Miracles: An Introduction (Part 1 of 5)

Miracles have always been central to the Christian faith. That isn’t to say that every person who has every believed in God has believed in miracles. In fact, if you do a simple study of the history of the church, one can see a simple trend: The more educated we become, the less we believe in miracles. The more the church learned about science and psychology, the less it’s leaders believed in the supernatural. In fact, in many parts of church leadership and academics, miracles have been determined to be primitive and outdated.

Tyron Inbody, a retired professor from United Theological Institute, explains this in one of his books: “Some earlier modern theologians, including Rodulf Bultmann, insisted that ‘mature’ modern people do not believe in miracles and that ‘no one can or does seriously maintain’ such early Christian perspectives.”

He goes on to say this: “For some modern Christians… the idea of miracles is an embarrassment and unnecessary to faith. Miracles do not happen, some Christians argue, because God does not work in ways that contradict the laws of cause and effect; God works through natural laws described by science. If something unusual or ‘unnatural’ happens, we simply do not yet know how to explain it according to the laws of nature.”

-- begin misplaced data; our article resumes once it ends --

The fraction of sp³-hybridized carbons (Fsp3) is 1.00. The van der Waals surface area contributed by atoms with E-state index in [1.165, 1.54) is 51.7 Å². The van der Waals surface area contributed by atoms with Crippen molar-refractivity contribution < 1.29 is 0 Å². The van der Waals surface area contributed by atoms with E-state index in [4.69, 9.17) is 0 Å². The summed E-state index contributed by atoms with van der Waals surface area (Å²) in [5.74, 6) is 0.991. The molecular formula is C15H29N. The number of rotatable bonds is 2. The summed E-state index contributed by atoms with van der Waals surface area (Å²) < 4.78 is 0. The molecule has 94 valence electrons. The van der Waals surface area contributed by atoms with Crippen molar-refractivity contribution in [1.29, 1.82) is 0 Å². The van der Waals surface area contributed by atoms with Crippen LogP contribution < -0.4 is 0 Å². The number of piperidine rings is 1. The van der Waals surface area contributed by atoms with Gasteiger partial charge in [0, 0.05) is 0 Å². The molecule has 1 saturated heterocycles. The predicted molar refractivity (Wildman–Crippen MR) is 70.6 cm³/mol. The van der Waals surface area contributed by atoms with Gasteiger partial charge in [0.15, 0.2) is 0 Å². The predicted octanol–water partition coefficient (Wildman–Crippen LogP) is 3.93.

In other words, Christian leaders have begun to accept that Christianity is not limited to a belief in the supernatural. It is not limited to a belief in miracles. Christianity, according to some, has merit without miracles. What I hope to suggest, in this five-part series, is that miracles are not only central to the Christian faith but essential to church renewal.

What do you think? Is it necessary for Christians to believe in miracles? How would you define a miracle?



Inbody, Tyron. The Faith of the Christian Church: an Introduction to Theology. Grand Rapids, Mich.: Wm. B. Eerdmans Publishing Co., 2005.

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